You are probably aware that many financial service providers use your credit score as a way to get an idea of your financial reputation. However, does a FICO score really provide a good snapshot of your finances? And can you rely on your FICO score to really help you improve your finances?

FICO vs. Other Credit Scores

First of all, it’s important to realize that your credit score is far from a monolithic number. First of all, there is a difference between what the bank sees and what you see when you check your own score. Whether the bank is using its own credit scoring model, or one based on FICO, you are not going to see the same thing that decision makers see when deciding whether or not your finances are the kind of thing they want to take a chance on.

Your FICO Score SnapshotRealize, though, that FICO scores are considered more “official” than others. Even though credit scores are often referred to as FICO — much in the same way that all tissues are often called Kleenex — not every credit scoring model you see is actually based on the trademark FICO score.

Knowing your FICO score is generally a little more helpful to your cause than knowing your Vantage Score, or relying on other credit scoring models that try to compete with FICO. Most lenders and many other financial service providers use the “official” FICO score, even though there are different versions of even the FICO score floating around, and you might not see the same FICO score from one lender to another.

Does a Credit Score Really Reflect Your Level of Financial Responsibility?

One of the biggest problems than many consumers and some consumer advocates have with using credit scores to check your level of financial responsibility is the fact that these scores only focus on your credit situation. So, if you pay cash for most things, and haven’t been keen on using credit, it doesn’t matter how responsible you are, or how much money you have in savings and retirement accounts. Your credit score might be more negative than you think.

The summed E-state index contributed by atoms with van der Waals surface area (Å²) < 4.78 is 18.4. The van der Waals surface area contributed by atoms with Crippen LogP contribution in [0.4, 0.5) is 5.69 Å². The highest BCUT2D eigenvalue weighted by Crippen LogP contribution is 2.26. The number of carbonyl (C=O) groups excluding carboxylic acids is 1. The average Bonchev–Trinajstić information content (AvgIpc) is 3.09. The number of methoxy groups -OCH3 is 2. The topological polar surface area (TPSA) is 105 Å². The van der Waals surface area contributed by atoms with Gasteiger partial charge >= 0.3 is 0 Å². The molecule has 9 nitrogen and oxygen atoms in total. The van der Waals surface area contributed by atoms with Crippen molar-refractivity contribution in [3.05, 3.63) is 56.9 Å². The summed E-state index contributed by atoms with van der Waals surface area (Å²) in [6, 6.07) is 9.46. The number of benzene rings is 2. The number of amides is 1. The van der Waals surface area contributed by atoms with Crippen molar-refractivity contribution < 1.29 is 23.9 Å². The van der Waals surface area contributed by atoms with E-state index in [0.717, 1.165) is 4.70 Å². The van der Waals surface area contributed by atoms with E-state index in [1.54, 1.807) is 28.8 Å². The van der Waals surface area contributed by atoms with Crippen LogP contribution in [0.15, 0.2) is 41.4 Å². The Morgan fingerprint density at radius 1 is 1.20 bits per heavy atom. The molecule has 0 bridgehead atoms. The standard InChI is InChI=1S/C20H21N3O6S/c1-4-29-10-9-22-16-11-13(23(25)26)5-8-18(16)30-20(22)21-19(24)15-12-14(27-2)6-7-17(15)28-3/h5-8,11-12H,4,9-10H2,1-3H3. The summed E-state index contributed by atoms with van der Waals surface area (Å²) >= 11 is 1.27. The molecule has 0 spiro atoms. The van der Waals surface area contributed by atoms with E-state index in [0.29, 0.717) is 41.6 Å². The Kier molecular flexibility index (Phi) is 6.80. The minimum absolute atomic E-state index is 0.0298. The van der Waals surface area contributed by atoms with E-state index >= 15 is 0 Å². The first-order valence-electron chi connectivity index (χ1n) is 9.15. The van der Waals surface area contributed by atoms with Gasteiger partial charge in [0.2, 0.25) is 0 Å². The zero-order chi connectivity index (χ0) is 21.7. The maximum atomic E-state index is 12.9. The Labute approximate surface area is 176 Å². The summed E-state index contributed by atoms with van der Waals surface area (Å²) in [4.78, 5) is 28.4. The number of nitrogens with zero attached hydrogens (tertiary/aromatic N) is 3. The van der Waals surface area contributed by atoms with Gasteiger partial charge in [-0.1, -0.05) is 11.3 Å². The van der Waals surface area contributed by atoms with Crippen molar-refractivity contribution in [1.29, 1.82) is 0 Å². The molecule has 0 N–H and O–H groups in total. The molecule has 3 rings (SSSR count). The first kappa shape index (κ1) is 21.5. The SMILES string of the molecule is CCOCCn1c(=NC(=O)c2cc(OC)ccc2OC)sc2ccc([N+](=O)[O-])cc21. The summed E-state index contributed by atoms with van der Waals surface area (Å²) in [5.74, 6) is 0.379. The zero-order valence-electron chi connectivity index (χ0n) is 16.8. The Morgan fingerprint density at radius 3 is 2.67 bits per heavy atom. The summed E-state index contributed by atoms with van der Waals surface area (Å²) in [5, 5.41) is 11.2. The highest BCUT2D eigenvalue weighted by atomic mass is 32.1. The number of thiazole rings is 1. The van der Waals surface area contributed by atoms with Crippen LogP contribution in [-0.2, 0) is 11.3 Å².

In these cases, looking at your credit score, if can look as though you are less responsible with your finances than you actual are. The credit score is only based on the way you handle credit, but it is often treated as though it is a numerical representation of your entire financial picture. This can be disappointing and frustrating when you discover that you can’t get the best rate on a mortgage, or that you miss out on an auto insurance discount because of your credit score.

Another problem is that your credit score might not actually predict your future. While it does reflect your history with credit, it can’t predict what you are doing going forward. If you are getting back on your feet after a job loss or a medical emergency, that’s not reflected in the credit score, and you could suffer for it — even though you are doing everything to keep on track. On top of that, your credit score might not accurately account for your income, and what you can afford.

There are plenty of flaws with the credit scoring system, but until things change many consumers are going to find themselves judged by that three-digit number.



Miranda is freelance journalist. She specializes in topics related to money, especially personal finance, small business, and investing. You can read more of my writing at Planting Money Seeds.